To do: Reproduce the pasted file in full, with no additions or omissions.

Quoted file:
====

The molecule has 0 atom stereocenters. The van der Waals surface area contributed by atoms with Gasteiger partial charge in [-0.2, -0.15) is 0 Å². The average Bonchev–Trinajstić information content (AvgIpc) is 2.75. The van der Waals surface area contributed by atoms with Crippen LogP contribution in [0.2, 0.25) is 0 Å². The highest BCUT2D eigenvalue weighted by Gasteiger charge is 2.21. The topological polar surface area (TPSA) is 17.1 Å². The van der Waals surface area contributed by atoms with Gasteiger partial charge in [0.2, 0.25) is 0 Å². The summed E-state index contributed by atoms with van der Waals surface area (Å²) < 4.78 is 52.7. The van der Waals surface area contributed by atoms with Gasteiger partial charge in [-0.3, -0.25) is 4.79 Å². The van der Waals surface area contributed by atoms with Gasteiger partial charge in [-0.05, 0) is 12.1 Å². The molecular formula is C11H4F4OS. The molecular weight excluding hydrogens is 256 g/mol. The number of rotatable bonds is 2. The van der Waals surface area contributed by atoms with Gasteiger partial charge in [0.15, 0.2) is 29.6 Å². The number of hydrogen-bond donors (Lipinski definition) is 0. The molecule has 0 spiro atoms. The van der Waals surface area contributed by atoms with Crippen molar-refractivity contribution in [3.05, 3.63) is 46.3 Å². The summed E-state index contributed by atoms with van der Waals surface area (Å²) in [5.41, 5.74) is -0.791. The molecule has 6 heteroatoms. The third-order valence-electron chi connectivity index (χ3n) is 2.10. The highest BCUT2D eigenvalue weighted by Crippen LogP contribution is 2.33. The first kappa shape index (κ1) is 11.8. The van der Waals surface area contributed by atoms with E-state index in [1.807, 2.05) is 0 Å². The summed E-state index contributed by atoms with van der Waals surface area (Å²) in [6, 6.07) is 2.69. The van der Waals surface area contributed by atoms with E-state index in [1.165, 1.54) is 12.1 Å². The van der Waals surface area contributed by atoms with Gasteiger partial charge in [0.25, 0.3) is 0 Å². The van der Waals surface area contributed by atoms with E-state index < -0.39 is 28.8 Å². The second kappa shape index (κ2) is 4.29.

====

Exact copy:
The molecule has 0 atom stereocenters. The van der Waals surface area contributed by atoms with Gasteiger partial charge in [-0.2, -0.15) is 0 Å². The average Bonchev–Trinajstić information content (AvgIpc) is 2.75. The van der Waals surface area contributed by atoms with Crippen LogP contribution in [0.2, 0.25) is 0 Å². The highest BCUT2D eigenvalue weighted by Gasteiger charge is 2.21. The topological polar surface area (TPSA) is 17.1 Å². The van der Waals surface area contributed by atoms with Gasteiger partial charge in [0.2, 0.25) is 0 Å². The summed E-state index contributed by atoms with van der Waals surface area (Å²) < 4.78 is 52.7. The van der Waals surface area contributed by atoms with Gasteiger partial charge in [-0.3, -0.25) is 4.79 Å². The van der Waals surface area contributed by atoms with Gasteiger partial charge in [-0.05, 0) is 12.1 Å². The molecular formula is C11H4F4OS. The molecular weight excluding hydrogens is 256 g/mol. The number of rotatable bonds is 2. The van der Waals surface area contributed by atoms with Gasteiger partial charge in [0.15, 0.2) is 29.6 Å². The number of hydrogen-bond donors (Lipinski definition) is 0. The molecule has 0 spiro atoms. The van der Waals surface area contributed by atoms with Crippen molar-refractivity contribution in [3.05, 3.63) is 46.3 Å². The summed E-state index contributed by atoms with van der Waals surface area (Å²) in [5.41, 5.74) is -0.791. The molecule has 6 heteroatoms. The third-order valence-electron chi connectivity index (χ3n) is 2.10. The highest BCUT2D eigenvalue weighted by Crippen LogP contribution is 2.33. The first kappa shape index (κ1) is 11.8. The van der Waals surface area contributed by atoms with E-state index in [1.807, 2.05) is 0 Å². The summed E-state index contributed by atoms with van der Waals surface area (Å²) in [6, 6.07) is 2.69. The van der Waals surface area contributed by atoms with E-state index in [1.165, 1.54) is 12.1 Å². The van der Waals surface area contributed by atoms with Gasteiger partial charge in [0.25, 0.3) is 0 Å². The van der Waals surface area contributed by atoms with E-state index < -0.39 is 28.8 Å². The second kappa shape index (κ2) is 4.29.